Paul Newman and Robert Redford star as the legendary bank robbers whose notoriety eventually catches up with them - but only after a barrel-load of adventures that take them from the Old West to Bolivia and back again. Katharine Ross holds her own amidst the gunfights and bravado as the pretty lady who wins the boys' hearts. William Goldman won an Oscar for a script that shoots as sharply as the characters, while Conrad Hall's splendid cinematography took another and Burt Bacharach's music two more, including Best Song for 'Raindrops Keep Fallin' On My Head'.
George Roy Hill
Perhaps the best Western of the 1960s and surely the most likeable, with Paul Newman and Robert Redford at their most charismatic.
It's a sentimental but richly entertaining look at two of the West's last great train-robbers, at a time when posses were professional and highly-organised, and outlaws were going out of style.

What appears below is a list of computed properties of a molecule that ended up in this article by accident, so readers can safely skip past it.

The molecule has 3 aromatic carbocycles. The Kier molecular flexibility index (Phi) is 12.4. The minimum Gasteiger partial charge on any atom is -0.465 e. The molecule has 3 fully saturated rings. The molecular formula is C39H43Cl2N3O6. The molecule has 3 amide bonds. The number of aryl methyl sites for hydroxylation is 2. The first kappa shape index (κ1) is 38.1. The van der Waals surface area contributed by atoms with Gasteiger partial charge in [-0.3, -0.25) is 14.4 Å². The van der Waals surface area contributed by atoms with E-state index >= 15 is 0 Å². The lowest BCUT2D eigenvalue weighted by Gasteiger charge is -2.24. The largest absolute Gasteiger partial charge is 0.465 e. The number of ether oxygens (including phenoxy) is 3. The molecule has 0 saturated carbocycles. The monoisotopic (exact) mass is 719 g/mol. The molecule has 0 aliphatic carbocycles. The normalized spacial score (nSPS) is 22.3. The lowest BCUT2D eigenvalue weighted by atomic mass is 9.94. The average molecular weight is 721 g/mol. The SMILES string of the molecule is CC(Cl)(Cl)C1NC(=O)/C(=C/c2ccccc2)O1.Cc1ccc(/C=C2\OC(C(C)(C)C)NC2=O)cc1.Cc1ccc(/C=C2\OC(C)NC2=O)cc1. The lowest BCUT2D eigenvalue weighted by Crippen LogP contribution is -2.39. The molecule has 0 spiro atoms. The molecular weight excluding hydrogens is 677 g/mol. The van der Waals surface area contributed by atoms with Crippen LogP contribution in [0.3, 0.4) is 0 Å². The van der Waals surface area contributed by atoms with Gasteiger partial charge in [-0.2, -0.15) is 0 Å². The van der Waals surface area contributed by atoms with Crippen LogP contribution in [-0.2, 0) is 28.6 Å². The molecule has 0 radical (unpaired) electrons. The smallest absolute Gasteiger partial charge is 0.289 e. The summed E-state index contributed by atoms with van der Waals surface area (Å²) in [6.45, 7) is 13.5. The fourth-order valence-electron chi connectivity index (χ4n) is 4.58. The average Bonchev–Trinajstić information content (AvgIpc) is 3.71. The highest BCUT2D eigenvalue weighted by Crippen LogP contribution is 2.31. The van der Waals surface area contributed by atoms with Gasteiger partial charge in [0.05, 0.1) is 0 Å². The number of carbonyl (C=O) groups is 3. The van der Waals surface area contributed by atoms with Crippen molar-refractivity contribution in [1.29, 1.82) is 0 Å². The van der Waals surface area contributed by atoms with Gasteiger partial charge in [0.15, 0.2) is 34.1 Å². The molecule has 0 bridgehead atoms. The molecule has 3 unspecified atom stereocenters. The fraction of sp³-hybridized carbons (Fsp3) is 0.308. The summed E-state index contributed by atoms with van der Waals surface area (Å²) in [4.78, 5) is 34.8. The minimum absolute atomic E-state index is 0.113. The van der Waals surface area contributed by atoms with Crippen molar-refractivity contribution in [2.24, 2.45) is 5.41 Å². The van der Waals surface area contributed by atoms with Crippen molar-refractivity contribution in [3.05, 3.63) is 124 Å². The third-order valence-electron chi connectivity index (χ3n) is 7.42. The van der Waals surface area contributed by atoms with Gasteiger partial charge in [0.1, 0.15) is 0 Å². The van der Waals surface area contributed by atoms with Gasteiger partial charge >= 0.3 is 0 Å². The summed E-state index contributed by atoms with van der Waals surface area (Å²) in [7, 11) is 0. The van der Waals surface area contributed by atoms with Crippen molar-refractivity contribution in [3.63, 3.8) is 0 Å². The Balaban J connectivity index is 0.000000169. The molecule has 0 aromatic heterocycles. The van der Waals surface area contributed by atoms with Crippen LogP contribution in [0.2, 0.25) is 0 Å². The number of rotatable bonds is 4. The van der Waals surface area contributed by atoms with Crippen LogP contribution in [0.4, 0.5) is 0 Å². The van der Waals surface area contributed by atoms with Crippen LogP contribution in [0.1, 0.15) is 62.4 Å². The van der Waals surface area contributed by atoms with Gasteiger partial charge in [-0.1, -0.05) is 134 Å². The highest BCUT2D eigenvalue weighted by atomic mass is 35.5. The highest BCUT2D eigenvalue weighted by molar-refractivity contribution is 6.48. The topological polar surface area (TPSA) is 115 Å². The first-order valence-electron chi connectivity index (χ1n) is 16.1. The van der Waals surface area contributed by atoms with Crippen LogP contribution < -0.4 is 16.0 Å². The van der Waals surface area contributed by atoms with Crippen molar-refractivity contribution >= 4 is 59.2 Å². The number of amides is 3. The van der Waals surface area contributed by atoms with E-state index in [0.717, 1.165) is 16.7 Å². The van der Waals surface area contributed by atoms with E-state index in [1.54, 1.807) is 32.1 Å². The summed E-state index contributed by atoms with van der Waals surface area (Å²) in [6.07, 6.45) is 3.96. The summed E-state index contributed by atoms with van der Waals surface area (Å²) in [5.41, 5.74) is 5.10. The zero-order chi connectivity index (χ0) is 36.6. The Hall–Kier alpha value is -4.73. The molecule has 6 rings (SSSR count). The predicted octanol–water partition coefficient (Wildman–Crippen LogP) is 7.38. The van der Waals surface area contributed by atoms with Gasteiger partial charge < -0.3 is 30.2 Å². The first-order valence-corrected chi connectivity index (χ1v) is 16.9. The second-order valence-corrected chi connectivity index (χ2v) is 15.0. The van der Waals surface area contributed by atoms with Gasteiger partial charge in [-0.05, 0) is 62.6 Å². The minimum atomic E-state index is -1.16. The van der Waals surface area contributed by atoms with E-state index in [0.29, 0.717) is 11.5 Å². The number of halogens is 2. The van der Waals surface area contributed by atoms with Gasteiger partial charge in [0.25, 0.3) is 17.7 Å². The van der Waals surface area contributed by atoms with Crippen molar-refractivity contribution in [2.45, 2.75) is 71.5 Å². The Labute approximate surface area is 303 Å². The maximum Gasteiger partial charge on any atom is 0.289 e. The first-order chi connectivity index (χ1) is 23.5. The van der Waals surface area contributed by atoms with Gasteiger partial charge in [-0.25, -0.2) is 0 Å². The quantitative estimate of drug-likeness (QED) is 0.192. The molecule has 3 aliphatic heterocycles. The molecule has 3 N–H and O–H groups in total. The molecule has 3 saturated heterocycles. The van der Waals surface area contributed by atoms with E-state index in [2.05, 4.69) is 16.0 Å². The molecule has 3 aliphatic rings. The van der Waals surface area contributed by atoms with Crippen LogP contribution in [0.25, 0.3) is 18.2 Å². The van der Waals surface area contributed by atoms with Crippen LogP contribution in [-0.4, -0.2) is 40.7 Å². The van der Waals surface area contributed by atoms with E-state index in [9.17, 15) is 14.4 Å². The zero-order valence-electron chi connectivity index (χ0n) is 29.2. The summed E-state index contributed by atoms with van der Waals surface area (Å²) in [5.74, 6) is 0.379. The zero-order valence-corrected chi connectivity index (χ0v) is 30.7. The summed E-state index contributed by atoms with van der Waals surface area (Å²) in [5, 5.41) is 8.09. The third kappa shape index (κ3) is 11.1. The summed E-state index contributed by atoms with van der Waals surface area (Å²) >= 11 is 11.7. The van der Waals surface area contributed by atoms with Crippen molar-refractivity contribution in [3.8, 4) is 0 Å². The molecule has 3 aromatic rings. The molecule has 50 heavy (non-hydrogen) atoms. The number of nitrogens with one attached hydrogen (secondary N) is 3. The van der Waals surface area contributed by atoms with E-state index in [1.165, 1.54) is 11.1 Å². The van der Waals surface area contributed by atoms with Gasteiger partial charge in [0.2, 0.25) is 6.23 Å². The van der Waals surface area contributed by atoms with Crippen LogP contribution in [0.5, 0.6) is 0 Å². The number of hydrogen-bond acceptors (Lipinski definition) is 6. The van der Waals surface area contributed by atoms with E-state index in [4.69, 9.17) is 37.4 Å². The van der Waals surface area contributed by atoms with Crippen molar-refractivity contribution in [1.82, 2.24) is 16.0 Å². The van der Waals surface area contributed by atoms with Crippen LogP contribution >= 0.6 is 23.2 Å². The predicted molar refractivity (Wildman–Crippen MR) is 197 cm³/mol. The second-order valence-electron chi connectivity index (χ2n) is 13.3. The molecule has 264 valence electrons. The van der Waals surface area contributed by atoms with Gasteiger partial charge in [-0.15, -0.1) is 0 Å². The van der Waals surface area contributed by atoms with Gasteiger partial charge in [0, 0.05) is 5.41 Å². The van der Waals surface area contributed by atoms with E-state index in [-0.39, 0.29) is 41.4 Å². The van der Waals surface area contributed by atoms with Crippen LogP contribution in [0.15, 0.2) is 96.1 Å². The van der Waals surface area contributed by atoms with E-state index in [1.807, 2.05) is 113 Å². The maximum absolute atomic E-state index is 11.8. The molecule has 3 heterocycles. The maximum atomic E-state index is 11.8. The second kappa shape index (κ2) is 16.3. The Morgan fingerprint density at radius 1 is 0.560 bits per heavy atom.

In the hands of these stars, Butch and Sundance become larger than life, with a dry, desperate humour all their own. When Butch, the not-so-brainy brains of the Hole-in-the-Wall Gang, is challenged for the leadership by a hairy ape called Logan, he takes Sundance to one side. 'I don't mean to be a sore loser,' he mutters, 'but when it's done and I'm dead, kill him'. He means it too.
The dialogue shines with wit like this, the action is spot-on, the photography Conrad Hall's best-ever. Even the supporting players are beautifully drawn: Katharine Ross as Etta, Strother Martin as Percy, Henry Jones as the bike salesman, Timothy Scott as News Carver (forever searching for a mention of himself in the gang's exploits) all ride high in a superb film.